jtr1962

Greenspan-cut Social Security

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I know it may be fairly old news but Federal Reserve Chairman Alan Greenspan urged Congress to cut Social Security, and not raise taxes. I'm really surprised nobody started a thread on this already.

I find his candor refreshing in this age of leaders who tell people what they want to hear. While it is uncertain what will happen, at least his comments will hopefully get people talking about the problem in a realistic manner. I for one don't understand why Congress added an expensive new drug benefit to Medicare when the system was already in such trouble. It just makes no sense. Either taxes should have been raised or there should have been cuts elsewhere in the system. It just amazes me the kind of irresponsible things our leaders will do just to get reelected. It's well past time the American people had a dose of reality regarding the true cost of all these government benefits they've come to love. Sooner or later someone has to pay the bill, and I'll be damned if it's my generation or the ones which come after.

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Sure. Keep on going the route of egoism instead of solidarity where a few get rich and a lot barely get by.

Unregulated free market DOES NOT WORK. It's good for companies wishing to exploit people, not for the people themselves. Typically the freer the market, the less social security.

If Greenspan had had any real guts he'd ask for a cut in the massive funds going to your military.

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...massive funds going to your military.

That's my real social security. :P

Not some slush fund the government raids when it needs more cash.

Who would willing put their money into a fund that returned 1.5-1.75% / year?

Unfortunately there are trillions of dollars locked up in the industries that surround social security programs.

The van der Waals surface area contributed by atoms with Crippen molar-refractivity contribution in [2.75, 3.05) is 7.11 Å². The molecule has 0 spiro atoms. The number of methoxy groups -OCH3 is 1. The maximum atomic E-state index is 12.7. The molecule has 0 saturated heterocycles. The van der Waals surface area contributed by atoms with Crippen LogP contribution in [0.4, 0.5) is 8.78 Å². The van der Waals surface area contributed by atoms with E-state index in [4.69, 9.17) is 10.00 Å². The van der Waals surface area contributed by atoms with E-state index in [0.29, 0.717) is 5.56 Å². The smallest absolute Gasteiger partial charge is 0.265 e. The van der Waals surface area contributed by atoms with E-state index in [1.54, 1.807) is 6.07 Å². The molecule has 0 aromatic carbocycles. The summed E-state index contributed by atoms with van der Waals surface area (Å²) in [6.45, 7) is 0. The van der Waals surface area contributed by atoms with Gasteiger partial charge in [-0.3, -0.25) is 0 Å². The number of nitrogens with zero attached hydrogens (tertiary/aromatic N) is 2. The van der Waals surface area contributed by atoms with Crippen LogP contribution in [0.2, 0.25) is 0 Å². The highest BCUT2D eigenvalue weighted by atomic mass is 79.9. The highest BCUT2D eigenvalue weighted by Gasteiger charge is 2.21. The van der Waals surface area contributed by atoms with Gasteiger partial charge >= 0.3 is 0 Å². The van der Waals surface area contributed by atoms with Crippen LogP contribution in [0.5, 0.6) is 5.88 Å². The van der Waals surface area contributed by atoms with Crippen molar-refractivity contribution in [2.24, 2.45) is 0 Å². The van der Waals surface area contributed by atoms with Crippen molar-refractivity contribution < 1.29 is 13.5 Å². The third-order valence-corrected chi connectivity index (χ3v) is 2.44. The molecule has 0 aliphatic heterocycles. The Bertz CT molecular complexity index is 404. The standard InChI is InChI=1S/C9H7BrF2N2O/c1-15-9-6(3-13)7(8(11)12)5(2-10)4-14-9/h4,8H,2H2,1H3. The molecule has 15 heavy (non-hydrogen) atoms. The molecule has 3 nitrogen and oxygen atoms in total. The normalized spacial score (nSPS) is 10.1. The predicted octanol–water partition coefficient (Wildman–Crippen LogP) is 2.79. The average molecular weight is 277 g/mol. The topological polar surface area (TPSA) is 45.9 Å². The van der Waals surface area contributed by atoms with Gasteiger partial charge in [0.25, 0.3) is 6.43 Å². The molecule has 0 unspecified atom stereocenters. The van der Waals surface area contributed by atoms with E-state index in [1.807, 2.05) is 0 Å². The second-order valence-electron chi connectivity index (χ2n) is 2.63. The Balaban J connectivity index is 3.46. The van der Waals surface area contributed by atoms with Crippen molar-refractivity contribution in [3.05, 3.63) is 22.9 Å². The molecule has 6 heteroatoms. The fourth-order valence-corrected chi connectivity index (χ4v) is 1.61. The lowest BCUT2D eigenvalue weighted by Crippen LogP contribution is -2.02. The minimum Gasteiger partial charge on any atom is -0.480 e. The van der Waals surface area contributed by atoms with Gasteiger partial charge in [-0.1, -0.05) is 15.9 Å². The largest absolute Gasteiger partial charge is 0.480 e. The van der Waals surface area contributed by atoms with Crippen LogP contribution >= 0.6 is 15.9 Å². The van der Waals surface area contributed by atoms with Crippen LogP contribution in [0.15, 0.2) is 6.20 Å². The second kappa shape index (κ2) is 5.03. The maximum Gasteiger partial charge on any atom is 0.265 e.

So many things are broken (and wrong) with the Social Security system, including how it is payed out. Someone needs to put a stake in it.

Give me some credit. Let me save for my own retirement. WW II is been over for a long time.

Dogeared

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Who would willing put their money into a fund that returned 1.5-1.75% / year?

Unfortunately there are trillions of dollars locked up in the industries that surround social security programs.

So many things are broken (and wrong) with the Social Security system, including how it is payed out.  Someone needs to put a stake in it.

Who would put funds in with such low rates of return? Any of the tens of millions of Brazillians who lost their ENTIRE retirement accounts during the recent market slump, after it had been converted from a government pay-as-you-go system into a privatized invest-it-your-way system...

FS

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...massive funds going to your military.

That's my real social security. :P

Not some slush fund the government raids when it needs more cash.

Who would willing put their money into a fund that returned 1.5-1.75% / year?

Unfortunately there are trillions of dollars locked up in the industries that surround social security programs.

So many things are broken (and wrong) with the Social Security system, including how it is payed out. Someone needs to put a stake in it.

Then fix your social security system instead of abandoning the little you have.

So you'd rather pay through the nose for a military that gets your politicians rich eh?

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Who would put funds in with such low rates of return?  Any of the tens of millions of Brazillians who lost their ENTIRE retirement accounts during the recent market slump, after it had been converted from a government pay-as-you-go system into a privatized invest-it-your-way system...

Pay-as-you-go systems are usually structured as Ponzi schemes that require a significantly rising population level, on a continuous and indefinite basis, to make payments. Pay-as-you-go systems that don't assume substantial population rises aren't Ponzi schemes, but I don't know if these actually exist. The US form of pay-as-you-go is definitely a Ponzi scheme that will fail once the population levels off because the only way to cover rising payments is rising tax rates on income-earners, and that fails in a few years once the tax rate reaches 100% (i.e., once all national income is devoted to welfare payments the system collapses).

The US system was originally intended as a welfare system for poor retirees, as a supplemental system for those whose savings had failed. Unfortunately it’s now a general welfare program for everyone. I don’t know if the original system was financially stable but the current one clearly is not.